Perceived effectiveness (PE) has been studied as an important antecedent of persuasion. But judgments of PE may vary its persuasive impact depending on whom people think about as message referents. This study explores PE judgment for both self and different others as well as their independent roles in the persuasion process. Theoretical rationales are drawn from the third-person effect and its contingent concepts regarding perceived media effects. A study was conducted among 355 participants who evaluated two child abuse prevention public service announcements (PSAs). They estimated that the average American parent judged the PSAs more favorably than their close peer or themselves. Structural equation models indicate that self's and close-peer's PE judgment led to persuasion for one PSA ("Wonders"), while the target's PE judgment affected persuasion for another PSA ("Awareness"). These results suggest a potential moderating role of message characteristics in self-other PE judgments and their consequences.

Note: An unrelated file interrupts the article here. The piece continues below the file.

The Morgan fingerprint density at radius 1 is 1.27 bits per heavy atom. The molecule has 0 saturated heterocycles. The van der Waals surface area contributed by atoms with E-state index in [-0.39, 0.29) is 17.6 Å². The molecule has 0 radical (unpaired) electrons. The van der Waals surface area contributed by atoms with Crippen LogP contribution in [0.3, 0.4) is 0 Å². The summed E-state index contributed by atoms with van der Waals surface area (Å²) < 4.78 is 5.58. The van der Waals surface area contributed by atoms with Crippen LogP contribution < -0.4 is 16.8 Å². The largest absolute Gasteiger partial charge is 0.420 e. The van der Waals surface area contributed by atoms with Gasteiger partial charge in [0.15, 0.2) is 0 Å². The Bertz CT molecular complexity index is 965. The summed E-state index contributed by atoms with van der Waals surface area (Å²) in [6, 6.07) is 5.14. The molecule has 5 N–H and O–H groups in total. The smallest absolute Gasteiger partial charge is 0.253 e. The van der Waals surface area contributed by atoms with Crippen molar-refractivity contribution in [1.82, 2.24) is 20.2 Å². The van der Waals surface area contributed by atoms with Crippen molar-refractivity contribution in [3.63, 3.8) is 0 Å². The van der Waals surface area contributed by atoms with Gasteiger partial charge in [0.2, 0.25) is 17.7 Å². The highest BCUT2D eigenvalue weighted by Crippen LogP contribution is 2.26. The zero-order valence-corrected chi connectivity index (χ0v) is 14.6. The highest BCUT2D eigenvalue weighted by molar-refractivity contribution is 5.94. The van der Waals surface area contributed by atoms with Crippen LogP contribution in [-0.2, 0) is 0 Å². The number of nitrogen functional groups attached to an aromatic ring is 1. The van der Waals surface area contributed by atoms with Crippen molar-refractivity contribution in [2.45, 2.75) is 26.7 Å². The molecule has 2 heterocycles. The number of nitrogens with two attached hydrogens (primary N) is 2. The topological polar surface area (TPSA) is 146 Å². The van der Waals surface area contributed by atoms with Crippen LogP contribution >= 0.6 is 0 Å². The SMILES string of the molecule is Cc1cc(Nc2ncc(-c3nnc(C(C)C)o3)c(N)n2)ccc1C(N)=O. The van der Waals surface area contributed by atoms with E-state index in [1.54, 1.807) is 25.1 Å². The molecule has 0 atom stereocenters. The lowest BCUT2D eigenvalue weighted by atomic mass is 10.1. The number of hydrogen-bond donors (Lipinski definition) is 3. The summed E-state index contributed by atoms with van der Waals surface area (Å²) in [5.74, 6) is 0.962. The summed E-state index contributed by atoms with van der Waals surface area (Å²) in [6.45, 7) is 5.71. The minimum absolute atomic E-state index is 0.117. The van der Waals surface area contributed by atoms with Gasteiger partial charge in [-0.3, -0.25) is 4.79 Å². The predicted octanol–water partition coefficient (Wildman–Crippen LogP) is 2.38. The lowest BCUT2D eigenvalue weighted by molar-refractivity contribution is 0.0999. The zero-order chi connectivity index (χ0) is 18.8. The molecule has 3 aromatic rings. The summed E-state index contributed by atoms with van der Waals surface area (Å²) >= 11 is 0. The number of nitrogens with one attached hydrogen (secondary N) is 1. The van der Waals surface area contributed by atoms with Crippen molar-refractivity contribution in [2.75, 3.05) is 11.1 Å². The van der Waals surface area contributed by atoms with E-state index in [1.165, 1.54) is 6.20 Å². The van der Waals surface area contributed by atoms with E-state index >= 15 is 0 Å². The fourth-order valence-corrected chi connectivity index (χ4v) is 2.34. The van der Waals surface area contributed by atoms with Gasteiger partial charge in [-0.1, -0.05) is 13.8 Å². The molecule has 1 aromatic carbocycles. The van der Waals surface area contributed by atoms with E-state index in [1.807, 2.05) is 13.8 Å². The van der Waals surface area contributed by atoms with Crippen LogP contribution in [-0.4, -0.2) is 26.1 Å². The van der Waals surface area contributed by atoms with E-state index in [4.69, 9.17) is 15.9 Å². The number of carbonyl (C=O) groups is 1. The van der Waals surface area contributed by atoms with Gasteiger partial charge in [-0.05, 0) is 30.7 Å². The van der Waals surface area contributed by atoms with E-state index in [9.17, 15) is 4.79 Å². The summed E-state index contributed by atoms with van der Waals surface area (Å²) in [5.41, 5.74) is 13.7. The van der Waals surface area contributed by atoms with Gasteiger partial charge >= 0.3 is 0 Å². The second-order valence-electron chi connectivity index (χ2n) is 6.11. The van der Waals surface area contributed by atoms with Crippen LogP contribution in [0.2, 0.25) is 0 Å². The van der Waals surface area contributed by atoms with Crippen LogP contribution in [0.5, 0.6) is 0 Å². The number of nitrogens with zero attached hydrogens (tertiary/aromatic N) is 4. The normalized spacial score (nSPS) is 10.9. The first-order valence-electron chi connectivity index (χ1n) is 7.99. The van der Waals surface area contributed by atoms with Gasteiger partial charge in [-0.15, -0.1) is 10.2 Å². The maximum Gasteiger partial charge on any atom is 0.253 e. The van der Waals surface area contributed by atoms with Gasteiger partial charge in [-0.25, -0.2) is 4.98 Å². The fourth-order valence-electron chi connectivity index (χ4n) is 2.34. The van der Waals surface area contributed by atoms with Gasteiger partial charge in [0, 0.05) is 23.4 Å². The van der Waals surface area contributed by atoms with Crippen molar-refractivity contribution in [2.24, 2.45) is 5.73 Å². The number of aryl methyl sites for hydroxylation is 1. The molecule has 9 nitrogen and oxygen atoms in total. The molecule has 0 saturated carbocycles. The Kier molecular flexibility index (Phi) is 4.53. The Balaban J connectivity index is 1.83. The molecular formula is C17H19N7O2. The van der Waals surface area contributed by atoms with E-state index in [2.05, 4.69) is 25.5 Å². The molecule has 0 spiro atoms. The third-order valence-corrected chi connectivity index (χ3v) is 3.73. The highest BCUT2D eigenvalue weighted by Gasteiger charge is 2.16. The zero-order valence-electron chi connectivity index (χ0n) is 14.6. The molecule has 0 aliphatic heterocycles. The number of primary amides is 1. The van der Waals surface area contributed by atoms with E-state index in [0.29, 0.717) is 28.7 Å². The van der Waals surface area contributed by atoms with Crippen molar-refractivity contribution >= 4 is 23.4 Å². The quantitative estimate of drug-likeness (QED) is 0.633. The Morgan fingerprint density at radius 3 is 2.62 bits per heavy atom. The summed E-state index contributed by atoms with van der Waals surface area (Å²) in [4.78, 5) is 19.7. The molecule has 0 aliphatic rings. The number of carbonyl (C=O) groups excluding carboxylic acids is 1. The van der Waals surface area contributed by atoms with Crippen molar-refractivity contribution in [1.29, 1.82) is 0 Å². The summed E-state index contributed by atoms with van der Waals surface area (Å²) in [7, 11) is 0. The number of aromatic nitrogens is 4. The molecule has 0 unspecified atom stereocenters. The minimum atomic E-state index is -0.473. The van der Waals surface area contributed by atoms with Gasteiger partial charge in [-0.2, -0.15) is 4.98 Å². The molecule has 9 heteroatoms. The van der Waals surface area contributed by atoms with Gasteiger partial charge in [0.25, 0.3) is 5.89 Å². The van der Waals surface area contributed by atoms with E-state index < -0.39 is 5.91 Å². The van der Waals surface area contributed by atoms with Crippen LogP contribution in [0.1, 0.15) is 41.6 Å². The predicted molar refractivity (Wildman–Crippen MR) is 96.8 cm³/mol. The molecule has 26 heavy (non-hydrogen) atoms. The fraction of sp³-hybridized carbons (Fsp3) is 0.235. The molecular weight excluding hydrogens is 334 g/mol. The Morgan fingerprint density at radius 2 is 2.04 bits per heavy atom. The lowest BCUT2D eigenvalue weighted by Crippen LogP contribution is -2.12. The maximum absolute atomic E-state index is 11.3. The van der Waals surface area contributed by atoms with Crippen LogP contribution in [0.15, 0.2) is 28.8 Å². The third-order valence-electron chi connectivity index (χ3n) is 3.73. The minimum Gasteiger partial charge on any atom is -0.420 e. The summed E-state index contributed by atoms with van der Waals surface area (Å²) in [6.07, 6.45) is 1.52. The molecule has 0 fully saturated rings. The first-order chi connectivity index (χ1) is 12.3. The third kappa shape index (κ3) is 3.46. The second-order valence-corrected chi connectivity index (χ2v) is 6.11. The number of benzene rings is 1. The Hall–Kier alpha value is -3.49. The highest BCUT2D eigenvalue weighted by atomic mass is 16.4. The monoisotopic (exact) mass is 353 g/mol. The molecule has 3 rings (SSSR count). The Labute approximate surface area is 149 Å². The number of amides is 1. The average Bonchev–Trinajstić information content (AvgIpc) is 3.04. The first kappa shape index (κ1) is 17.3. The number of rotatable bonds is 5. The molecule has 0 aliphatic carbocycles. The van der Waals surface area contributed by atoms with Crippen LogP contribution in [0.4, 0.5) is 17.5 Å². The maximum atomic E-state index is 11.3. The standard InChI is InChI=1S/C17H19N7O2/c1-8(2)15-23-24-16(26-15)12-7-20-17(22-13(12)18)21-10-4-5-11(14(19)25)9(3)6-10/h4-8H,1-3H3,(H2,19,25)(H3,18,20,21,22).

|Original language||English (US)|
|Number of pages||27|
|State||Published - May 2012|
All Science Journal Classification (ASJC) codes
- Social Psychology
- Applied Psychology